Many people question if teens have it harder or easier than previous generations. A 1987 issue of the Novato Advance explored this same question with 5 Novato citizens. When the same people were asked that exact question 34 years later, it’s interesting to see how their thoughts have changed. It’s also important to hear what current teens have to say about this.
“Harder,” Tracey Mandelbrot (formerly Tracey Kern) said. “With social media, teens are exposed to way too much. There is also more academic and athletic pressure than we had in the 80’s.”
Brandon Saysette also revisited this topic.
“I believe teens currently have it tougher than past generations. Recently, I’ve seen more obstacles restricting one’s access to one’s desires. Access to natural lands, unnecessary rules and a price tag on everything seems to be the norm these days,” Saysette said. “I’ve also seen a tremendous change on the way parents raise their teens, me being one of them. Often, too much parenting can make an adolescent’s upbringing difficult.”
“Today’s generation has it harder than past generations,” Kiersten Ross said, when comparing the current generation to those of the past. “There is more school pressure to get good grades and high expectations to do well in sports. And social media has contributed to higher anxiety and depression among teens.”
The three students that were interviewed still live locally, and all have kids who attend NUSD schools.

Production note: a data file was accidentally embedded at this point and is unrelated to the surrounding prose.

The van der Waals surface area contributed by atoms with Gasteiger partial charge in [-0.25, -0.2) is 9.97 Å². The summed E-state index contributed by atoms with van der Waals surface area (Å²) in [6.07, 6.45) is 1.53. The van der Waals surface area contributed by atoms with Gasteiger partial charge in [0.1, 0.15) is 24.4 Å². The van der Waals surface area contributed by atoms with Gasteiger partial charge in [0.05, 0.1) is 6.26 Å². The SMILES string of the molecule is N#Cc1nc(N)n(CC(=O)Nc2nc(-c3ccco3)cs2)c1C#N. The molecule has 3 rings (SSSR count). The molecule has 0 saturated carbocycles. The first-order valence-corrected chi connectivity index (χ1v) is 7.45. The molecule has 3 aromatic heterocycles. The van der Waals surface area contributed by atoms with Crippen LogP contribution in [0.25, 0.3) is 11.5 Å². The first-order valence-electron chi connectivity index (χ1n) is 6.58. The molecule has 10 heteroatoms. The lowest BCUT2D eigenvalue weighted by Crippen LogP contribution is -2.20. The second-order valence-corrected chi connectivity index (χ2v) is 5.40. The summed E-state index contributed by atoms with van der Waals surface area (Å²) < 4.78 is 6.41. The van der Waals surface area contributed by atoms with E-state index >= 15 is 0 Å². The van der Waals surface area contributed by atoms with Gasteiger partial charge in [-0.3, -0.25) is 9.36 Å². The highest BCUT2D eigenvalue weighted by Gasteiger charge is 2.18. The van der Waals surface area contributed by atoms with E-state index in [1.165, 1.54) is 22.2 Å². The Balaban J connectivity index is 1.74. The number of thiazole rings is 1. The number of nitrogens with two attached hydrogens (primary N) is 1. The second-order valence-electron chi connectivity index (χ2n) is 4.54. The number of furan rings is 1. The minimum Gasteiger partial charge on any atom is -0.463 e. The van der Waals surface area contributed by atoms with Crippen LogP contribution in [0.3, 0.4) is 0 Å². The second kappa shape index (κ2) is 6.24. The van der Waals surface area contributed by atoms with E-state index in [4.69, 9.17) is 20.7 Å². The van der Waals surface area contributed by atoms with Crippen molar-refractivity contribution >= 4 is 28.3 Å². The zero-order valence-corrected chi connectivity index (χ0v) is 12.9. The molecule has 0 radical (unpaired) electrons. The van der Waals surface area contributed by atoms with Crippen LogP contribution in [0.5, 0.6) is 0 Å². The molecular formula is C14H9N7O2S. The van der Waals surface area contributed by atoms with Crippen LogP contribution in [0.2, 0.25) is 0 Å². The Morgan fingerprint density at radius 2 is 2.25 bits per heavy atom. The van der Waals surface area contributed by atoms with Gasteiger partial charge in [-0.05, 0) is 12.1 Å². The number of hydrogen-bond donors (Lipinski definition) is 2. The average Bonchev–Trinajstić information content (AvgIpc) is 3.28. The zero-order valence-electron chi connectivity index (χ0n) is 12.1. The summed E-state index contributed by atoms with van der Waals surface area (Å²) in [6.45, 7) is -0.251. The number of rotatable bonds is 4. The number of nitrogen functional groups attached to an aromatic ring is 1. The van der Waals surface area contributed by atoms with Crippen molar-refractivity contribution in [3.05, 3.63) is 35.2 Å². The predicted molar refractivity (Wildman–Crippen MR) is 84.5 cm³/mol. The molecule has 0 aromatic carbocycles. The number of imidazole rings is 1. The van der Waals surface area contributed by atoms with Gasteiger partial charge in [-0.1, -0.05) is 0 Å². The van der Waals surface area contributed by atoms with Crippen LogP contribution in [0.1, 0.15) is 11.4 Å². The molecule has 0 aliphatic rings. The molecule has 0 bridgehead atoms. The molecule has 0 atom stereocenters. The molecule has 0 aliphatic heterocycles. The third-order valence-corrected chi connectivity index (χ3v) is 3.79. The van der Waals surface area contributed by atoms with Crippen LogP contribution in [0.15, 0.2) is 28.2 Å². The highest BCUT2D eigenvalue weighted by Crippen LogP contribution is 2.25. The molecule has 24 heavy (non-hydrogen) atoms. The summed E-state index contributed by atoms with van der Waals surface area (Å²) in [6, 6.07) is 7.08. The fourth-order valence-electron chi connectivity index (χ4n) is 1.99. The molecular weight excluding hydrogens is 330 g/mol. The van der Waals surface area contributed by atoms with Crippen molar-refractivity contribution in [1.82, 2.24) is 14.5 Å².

Trent Saysette, a sophomore at Novato High School, responded to the same question.
“I think teens now have it easier because technology is making it so much easier to do things like school and stuff,” Saysette said.
He elaborated on the technological advancements of online shopping that allow for quicker and easier access to food and clothes.
“It makes it easier because the technology helps us with ordering stuff online so you don’t have to drive to go get it and instead it could be delivered to your house.”
Kyle Mandelbrot, sophomore at San Marin High School, has a different opinion.
“I personally believe that kids nowadays have it harder than kids did back then,” Mandelbrot said. “Kids now have much more pressure with school and social media than before.”
Personally, it seems that teens of this generation have it more difficult than those of past generations. The constant need to check for new electronic messages, see the latest social media posts, or mindlessly scroll through never-ending pits of content are all factors of this generation’s addiction to their devices. The fake and filtered perfection displayed by influencers and celebrities creates a false reality that many young people feel the need to follow.
Our generation suffers from increased stress, anxiety, depression, and suicide rates that were not as high for past teen generations.
“The proportion of 15/16 year olds reporting that they frequently feel anxious or depressed has doubled in the last 30 years from 1 in 30 to 2 in 30 for boys and 1 in 10 to 2 in ten for girls,” said the Nuffield Foundation, a group that strives to improve social well-being by contributing to research in science and social science.
Generations up until now have never had to deal with anything like this. In addition to social media, teens today are put under more pressure to get into top-ranked colleges and know what career path they want to pursue as high schoolers.